Adopt active listening

Listening to the customer to identify the reasons for their dissatisfaction and their expectations is the first thing to do. You will have to listen to him genuinely, without trying to argue or worse, to cut him off. They will see that you care and will be more open to compromise. If you are dealing with a customer who is verbally expressing dissatisfaction, do not interrupt. You can simply nod from time to time to show your understanding and refocus the discussion on the problem if necessary. Active listening involves rephrasing the customer’s concerns to ensure that you have a clear understanding of the problem. This will allow you to provide effective and appropriate solutions while showing the customer that you care about their situation.

Step back, stay calm and calm your interlocutor

Regardless of the aggressive tone used by the customer, the first reflex is to distance yourself from the tone and above all not to respond in the same tone. Instead, you must play the appeasement card so that the customer feels listened to and taken into consideration. Thus, even in front of an angry or even aggressive customer, you must have excellent self-control and remain calm, courteous and polite. This will avoid unnecessary and unproductive escalation. You must make your interlocutor understand that you are there to help him solve his problem. Give them the opportunity to speak and invite them to calmly express their concern so that it can be addressed.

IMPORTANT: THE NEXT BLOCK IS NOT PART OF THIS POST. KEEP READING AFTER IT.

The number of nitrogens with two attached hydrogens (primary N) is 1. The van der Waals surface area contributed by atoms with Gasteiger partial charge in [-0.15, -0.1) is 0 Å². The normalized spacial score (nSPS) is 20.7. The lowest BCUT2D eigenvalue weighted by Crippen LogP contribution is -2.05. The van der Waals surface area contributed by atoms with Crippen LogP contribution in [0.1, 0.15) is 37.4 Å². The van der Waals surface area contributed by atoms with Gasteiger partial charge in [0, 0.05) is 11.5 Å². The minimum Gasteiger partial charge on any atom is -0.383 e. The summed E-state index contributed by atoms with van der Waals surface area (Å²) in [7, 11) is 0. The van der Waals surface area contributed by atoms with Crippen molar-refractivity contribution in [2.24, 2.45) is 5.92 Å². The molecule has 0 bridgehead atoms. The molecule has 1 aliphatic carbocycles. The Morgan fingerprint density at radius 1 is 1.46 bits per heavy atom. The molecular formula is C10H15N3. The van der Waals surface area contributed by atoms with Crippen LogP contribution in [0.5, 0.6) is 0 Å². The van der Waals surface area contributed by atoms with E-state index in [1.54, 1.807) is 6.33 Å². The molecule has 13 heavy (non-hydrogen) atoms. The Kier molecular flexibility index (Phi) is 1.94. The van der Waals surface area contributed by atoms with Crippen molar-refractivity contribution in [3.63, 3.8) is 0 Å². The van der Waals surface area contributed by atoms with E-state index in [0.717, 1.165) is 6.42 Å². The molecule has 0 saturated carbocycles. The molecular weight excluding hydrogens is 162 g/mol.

Empathize and think solution

You have to put yourself in the customer’s shoes in order to resolve a conflict. This means understanding their dissatisfaction and disappointment by seeing the situation from their point of view. You can reassure the customer and propose solutions that will be beneficial to all parties.

If the resolution of the problem is going to take a long time, or is more complicated than expected, contact the client. Inform them succinctly of the status of the situation and the difficulties you are encountering. This will help them understand that you have not forgotten them and that you are working on their problem.

Find a solution to the problem

The conflict will only be truly resolved when a solution has been found to satisfy everyone. This may involve, for example, offering the dissatisfied customer a service or product that meets their expectations. Avoid making promises that you cannot keep. Misunderstandings on both sides must also be avoided. To do this, take care to validate the proposed solution with the customer before any implementation. 

Francois Oikpe - Senior Content Manager | Francois loves all things about marketing and entrepreneurship. You name it, he’s most likely read it. When he’s not reading or strategizing, you can find him working on is next content that will help leaders empower their workers.